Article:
The Royal Ballet
The Royal Ballet // Wheeldon’s
Alice’s Adventures in Wonderland // Royal Opera House, Covent Garden // London, England // February 28–March 15, 2011 // Reviewed by Barbara Newman
Lauren Cuthbertson as Alice and Sergei Polunin as the Knave of Hearts. Photo by Johan Persson. Courtesy The Royal Ballet.
Nothing appeals to the British ballet audience as much as home-grown talent, cherished tales from childhood, and adorable animals. So no one was surprised that Christopher Wheeldon’s new Alice’s Adventures in Wonderland sold out its seven performances before opening night.
A thoroughly British affair, the two-act fantasy features an original scenario that fits the familiar characters around a gentle love story, a perky score by Joby Talbot, and extravagent designs by Bob Crowley. It is Wheeldon’s first full-evening work for the company that trained him and that company’s first new full-evening work since Twyla Tharp’s short-lived Mr. Worldly Wise (1996). Returning proudly to his roots, for his first cast Wheeldon chose Lauren Cuthbertson as Alice, Edward Watson as the White Rabbit, and Stephen McRae as the Mad Hatter, three principals straight from the Royal Ballet School.
Surprisingly, the choreography fails to keep up with the musical and visual invention the underlying story inspired. Talbot’s ambitious score scurries and skitters alongside the White Rabbit, blooms into a lyrical waltz of gorgeous flowers, and bellows bombastically at the Queen of Hearts’ hysterical command. The vivid costumes and decor, combined with dizzying projections by Jon Driscoll and Gemma Carrington, carry the action easily from scene to scene, defining each encounter more clearly than the dances. The Cheshire Cat floats past Alice in segments that coalesce and dissolve mysteriously. The Caterpiller trails a high-stepping chorus line of sparkling pointe shoes, and a marionette, helplessly suspended in space, tumbles down the projected rabbit hole.
Often his greatest strength, in this case Wheeldon’s choreographic fluency has run away with his common sense, imposing confusion on episodes already bustling with mimed activity. Alice dances a thoughtful solo before the projected words “Who are you?” and shares two tender duets with Jack, who is also the Knave of Hearts. The imperious Queen of Hearts and four quaking courtiers mock the Rose Adagio to riotous effect, and the Mad Hatter chatters in bursts of tap dancing. But more often the steps pour across the stage—poor Alice seldom leaves it—without advancing the action or illuminating the characters’ intentions.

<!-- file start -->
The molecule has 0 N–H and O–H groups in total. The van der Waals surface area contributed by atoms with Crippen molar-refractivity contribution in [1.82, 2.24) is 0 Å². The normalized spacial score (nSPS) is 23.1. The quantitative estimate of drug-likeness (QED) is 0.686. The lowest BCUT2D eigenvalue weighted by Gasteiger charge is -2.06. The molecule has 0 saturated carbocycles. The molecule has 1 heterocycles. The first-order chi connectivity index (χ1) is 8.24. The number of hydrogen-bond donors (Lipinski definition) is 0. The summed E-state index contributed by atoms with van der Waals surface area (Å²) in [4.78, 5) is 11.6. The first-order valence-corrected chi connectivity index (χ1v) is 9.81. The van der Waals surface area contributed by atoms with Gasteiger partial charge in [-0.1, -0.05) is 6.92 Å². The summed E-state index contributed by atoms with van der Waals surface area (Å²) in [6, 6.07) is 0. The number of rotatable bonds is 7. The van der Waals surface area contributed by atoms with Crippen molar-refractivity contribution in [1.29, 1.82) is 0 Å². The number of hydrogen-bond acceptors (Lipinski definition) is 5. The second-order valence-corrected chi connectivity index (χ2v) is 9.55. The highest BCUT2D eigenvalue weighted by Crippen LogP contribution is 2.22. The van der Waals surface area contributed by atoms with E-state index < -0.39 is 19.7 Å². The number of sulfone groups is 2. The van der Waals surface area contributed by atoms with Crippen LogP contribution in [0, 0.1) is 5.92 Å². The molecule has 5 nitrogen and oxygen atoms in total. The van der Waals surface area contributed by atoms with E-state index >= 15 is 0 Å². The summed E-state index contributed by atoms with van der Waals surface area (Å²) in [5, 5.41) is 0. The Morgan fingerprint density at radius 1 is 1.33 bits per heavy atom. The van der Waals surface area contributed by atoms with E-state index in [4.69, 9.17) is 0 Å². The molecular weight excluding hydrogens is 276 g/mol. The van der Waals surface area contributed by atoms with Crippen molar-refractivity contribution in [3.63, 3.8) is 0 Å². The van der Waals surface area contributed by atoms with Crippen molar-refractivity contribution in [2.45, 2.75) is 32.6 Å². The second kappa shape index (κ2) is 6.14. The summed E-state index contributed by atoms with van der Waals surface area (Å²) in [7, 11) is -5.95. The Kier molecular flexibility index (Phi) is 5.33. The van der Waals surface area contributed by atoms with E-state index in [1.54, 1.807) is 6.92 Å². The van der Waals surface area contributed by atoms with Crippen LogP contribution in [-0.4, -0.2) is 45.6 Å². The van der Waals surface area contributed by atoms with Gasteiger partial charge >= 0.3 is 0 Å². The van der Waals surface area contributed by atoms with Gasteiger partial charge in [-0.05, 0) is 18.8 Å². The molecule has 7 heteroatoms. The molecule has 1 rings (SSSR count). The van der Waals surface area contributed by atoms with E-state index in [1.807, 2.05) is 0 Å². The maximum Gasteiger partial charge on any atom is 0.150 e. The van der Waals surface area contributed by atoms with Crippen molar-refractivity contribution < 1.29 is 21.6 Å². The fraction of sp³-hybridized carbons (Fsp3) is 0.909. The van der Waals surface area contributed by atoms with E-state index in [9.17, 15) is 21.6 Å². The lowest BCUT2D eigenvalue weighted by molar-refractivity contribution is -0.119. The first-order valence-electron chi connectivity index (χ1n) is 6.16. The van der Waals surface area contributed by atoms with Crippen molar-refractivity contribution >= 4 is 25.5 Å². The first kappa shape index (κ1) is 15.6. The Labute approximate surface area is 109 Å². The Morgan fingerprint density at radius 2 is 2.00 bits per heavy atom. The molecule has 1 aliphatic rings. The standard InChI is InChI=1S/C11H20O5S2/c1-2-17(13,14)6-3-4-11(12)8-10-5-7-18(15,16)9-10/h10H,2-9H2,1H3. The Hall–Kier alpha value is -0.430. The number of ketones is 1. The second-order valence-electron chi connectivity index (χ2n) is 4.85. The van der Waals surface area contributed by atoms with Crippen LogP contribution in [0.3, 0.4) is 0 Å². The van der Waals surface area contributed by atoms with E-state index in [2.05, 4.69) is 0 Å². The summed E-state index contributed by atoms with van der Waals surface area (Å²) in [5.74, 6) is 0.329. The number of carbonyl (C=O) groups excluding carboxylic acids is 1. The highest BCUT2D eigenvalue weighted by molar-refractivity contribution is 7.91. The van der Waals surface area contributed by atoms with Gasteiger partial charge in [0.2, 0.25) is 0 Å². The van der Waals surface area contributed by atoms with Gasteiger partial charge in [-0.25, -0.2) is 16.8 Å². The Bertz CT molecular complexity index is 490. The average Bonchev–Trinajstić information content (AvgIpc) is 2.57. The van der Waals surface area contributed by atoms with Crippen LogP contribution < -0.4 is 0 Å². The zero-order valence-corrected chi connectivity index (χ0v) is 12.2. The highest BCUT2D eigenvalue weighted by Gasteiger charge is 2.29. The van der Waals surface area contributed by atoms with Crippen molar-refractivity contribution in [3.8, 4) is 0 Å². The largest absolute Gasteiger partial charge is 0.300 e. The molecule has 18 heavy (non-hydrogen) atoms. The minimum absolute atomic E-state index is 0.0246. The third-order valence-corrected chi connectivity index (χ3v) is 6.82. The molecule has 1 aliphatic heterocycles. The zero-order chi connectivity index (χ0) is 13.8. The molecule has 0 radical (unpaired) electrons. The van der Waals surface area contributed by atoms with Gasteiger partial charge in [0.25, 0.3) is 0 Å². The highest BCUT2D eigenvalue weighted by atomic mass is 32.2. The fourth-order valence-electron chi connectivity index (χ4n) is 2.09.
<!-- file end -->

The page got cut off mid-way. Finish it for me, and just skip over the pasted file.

Pouncing on the chance to show their skill if not their personality, the dancers wear themselves to a frazzle, jumping, spinning, lifting, changing direction, beating, running on and off. But they can neither force the sequences to cohere nor pare the excess away so we can discern each number’s purpose. Unable to follow the narrative without reading my program, I stopped trying and simply admired the polished performances, the startlingly imaginative design, and the episodic shenanigans that evidently delighted most of the audience.
This elaborate, costly production would be right at home in the West End, London’s equivalent of Broadway, where scenic effects now take precedence over story, dancing, and everything else.